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Noneck_08

Anchorage Winter's

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Hey everybody im from NC and I always wanted to visit Anchorage. I always thought of the harsh alaskan winters but when i look at anchorages weather its usually in the mid-upper 30's. Is the weather always like that, as here in NC we get many days durning the winter as cold or colder than there.

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I dont think it gets as cold in Anchorage as many people think. I think its the warm oceans currents of the pacific from Japan or something that keeps it warmer than the rest of Alaska.

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I looked at weather.com, and Anchorage is a lot warmer that I thought. In the summer they average highs in the 60s and lows in the upper 40s/lower 50s. In the winter the average highs are in the lower to mid 20s, with lows around 10 or 15. It does get very cold there on occasion though - the all time record low is -34. The all time record high is 85.

http://www.weather.com/activities/other/ot...?locid=USAK0012

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I have a 2nd cousin who has lived there for a very long time and he says the weather is not that bad in the winter. Fairbanks, on the other hand, is very bad. It is on the other side of the mountains and does not get the benefits of the warm water from Anchorage Bay and the Pacific.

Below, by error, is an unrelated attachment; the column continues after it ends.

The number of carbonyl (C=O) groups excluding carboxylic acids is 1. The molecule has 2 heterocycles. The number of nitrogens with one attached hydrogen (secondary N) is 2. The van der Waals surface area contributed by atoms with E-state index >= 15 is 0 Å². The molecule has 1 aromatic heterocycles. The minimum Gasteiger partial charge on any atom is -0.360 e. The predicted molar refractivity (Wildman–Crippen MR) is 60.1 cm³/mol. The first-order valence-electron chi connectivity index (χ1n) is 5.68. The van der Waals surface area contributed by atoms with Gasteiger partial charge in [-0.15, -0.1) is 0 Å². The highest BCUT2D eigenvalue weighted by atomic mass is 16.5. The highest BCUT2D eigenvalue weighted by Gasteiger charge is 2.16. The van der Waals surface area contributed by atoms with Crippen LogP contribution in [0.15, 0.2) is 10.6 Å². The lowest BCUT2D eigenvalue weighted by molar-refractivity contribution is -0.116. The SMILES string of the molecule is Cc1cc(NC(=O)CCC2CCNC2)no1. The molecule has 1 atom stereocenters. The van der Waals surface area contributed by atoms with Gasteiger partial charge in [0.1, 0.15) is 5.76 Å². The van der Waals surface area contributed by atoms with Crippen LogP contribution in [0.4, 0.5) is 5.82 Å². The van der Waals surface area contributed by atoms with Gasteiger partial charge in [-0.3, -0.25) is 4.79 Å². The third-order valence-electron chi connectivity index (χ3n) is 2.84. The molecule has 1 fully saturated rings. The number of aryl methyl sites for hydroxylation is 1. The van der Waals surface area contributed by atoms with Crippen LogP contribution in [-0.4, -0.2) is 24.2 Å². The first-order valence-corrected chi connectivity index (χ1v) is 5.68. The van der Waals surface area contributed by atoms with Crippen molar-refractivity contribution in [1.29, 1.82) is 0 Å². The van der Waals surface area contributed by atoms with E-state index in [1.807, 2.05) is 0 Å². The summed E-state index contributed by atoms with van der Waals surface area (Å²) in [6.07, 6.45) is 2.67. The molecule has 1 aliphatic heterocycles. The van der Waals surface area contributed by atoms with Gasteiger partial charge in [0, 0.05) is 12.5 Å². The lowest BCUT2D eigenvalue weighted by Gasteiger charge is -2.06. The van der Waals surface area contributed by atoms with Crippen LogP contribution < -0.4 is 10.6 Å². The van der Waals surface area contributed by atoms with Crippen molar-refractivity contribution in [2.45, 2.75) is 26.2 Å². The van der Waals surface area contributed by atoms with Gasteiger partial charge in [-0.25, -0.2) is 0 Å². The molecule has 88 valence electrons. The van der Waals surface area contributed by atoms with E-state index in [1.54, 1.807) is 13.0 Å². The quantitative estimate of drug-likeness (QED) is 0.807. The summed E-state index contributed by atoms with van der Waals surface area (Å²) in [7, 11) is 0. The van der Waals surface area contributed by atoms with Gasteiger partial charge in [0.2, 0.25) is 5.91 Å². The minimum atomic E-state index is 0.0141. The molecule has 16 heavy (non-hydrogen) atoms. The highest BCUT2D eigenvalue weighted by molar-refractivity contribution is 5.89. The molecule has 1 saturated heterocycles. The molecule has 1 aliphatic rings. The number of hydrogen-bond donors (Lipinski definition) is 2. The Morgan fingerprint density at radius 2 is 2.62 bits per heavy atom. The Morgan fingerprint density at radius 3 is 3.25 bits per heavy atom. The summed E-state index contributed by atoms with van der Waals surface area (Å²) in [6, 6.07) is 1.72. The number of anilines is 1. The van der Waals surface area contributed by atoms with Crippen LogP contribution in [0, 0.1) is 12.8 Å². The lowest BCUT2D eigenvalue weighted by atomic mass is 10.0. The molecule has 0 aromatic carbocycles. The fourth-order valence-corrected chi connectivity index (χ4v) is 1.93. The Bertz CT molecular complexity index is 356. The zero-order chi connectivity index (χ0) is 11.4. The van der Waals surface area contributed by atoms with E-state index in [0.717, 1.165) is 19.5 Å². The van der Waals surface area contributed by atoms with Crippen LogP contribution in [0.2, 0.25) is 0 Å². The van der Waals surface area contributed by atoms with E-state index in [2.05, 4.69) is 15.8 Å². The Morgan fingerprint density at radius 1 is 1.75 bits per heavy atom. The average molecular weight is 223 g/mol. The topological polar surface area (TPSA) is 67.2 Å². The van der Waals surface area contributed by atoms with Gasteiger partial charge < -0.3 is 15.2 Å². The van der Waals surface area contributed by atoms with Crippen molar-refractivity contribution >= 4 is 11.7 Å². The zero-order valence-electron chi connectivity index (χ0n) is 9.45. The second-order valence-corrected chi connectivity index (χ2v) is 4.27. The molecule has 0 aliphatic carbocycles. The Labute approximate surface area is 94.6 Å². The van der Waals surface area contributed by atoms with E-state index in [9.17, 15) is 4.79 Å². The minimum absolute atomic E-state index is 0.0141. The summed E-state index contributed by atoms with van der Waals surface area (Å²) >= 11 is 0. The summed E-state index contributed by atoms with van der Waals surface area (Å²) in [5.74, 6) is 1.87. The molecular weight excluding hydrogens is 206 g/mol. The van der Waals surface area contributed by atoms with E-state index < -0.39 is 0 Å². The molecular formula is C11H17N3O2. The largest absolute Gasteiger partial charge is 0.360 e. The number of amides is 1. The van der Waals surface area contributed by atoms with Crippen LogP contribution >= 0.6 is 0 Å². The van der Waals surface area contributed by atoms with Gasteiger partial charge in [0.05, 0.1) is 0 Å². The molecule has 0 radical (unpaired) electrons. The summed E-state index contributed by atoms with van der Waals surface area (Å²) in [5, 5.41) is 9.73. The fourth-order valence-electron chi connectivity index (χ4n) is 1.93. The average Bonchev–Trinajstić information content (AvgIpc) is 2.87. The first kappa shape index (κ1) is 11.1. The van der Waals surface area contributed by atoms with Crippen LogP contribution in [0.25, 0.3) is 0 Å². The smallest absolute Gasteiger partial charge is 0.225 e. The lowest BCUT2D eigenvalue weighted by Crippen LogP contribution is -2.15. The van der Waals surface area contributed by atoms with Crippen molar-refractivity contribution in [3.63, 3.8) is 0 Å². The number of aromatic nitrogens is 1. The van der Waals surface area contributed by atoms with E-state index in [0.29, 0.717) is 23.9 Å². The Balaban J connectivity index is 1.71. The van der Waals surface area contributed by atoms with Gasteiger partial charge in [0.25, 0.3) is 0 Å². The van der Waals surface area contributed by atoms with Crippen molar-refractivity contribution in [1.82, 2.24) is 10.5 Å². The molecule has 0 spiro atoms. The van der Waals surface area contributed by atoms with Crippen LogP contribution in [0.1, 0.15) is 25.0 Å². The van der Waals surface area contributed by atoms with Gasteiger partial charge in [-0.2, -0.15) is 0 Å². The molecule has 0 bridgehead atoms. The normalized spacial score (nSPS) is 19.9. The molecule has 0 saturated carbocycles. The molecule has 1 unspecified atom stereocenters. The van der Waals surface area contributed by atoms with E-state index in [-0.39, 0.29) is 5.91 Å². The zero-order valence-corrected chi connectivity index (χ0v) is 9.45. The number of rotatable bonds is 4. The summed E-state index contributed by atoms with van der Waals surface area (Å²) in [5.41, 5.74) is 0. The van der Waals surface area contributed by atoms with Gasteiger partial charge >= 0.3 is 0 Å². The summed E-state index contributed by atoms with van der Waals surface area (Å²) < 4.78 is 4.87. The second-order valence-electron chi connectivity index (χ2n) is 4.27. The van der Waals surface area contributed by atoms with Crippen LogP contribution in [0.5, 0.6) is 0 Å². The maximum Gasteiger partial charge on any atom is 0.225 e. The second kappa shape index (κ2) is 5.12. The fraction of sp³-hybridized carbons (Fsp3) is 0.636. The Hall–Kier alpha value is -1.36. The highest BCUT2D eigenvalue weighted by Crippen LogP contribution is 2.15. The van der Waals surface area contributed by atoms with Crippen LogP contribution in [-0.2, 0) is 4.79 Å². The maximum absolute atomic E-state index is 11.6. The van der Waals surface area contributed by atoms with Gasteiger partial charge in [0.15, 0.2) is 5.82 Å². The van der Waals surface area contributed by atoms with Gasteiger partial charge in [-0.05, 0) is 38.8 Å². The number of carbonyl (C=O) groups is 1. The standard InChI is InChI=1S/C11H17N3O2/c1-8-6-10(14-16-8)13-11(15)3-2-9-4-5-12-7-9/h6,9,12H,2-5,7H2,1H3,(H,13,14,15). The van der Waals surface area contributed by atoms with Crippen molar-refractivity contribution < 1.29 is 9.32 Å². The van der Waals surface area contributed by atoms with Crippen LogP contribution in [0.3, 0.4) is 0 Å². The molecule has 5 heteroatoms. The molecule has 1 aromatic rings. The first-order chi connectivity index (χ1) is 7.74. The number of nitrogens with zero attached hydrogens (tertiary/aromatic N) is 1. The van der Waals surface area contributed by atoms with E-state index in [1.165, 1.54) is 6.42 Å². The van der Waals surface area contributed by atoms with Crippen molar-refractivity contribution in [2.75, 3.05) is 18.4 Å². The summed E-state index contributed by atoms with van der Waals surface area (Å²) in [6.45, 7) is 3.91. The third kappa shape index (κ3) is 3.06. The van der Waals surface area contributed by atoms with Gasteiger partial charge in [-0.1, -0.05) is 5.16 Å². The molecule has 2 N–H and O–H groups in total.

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I have a 2nd cousin who has lived there for a very long time and he says the weather is not that bad in the winter.  Fairbanks, on the other hand, is very bad.  It is on the other side of the mountains and does not get the benefits of the warm water from Anchorage Bay and the Pacific.

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Thanks alot. I have always noticed Anchorage winter temps dont look that bad and i guess its true all season. Hopefull i will be able to visit the city next year

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Anchorage gets (relatively) warm water from the Ring of Fire, also it sits on the "good" side of the mountains, so it has a lot higher temperatures than one might expect for Alaska.

Fairbanks, however, isn't not so lucky, it has a lot worse weather. It sits on the "bad" side of the mountains.

The same thing is at work with deserts, as most of them sit on the "bad side of the mountains.

The "bad" sides are usually the ones that face inland.

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